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Old 05-29-2009, 07:29 PM   #16
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Satellite Dish Mounting


I have one last question regarding the mount shown on the link. The link states that it handles a 2 inch mast and a Ronard employee said that the dish shown on the mast is a 3 LNB. I am ordering a 5 LNB Ka Ku. So my question is:
Does anyone know if the 5 LNB Ka Ku has the same diameter mast. If it does, then I am ready to order the chimney mount. The employee did not know.

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Old 05-29-2009, 07:36 PM   #17
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Satellite Dish Mounting


I hope your chimney is secure without any loose bricks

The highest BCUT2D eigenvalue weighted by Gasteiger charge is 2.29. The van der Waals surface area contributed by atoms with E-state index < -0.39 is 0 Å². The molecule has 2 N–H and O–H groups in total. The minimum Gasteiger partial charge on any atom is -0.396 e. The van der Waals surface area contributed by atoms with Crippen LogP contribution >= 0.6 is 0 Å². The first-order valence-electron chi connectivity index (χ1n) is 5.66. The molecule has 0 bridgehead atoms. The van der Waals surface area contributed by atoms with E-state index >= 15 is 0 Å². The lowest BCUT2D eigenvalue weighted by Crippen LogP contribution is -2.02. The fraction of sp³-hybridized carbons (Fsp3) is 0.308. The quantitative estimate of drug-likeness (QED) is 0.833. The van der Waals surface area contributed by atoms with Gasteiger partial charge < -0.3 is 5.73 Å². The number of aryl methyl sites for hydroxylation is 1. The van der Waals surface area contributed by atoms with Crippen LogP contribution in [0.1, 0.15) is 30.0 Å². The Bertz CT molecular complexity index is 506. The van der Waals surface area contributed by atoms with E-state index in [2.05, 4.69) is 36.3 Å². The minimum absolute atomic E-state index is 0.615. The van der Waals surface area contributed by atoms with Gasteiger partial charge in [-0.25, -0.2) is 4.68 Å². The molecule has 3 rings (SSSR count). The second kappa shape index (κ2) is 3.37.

I've seen chimney's that are twisted to pieces when a bigger dish gets hit with a strong wind
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Old 05-29-2009, 07:37 PM   #18
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The 5 LNB is a 2" mast. And the guy was wrong, it is a 5LNB in the photo.
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Old 05-29-2009, 08:15 PM   #19
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Satellite Dish Mounting


Thanks Greg,
Will order it right away. I was also told by this employee that the dish installers for Directv do not want to install any brackets other then what they are paid to install. I think he's right about that. Getting information on chimney mounts or any other equipment from Direct TV and its contractors seems to be discouraged.
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Old 05-29-2009, 08:20 PM   #20
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Satellite Dish Mounting


Scuba Dave,
I would be more worried about the wind if I had let the installer mount the dish directly on the chimney using anchors and screws through brick that has hallow areas in it. Did you click on the link to see for yourself. That is one strong mount.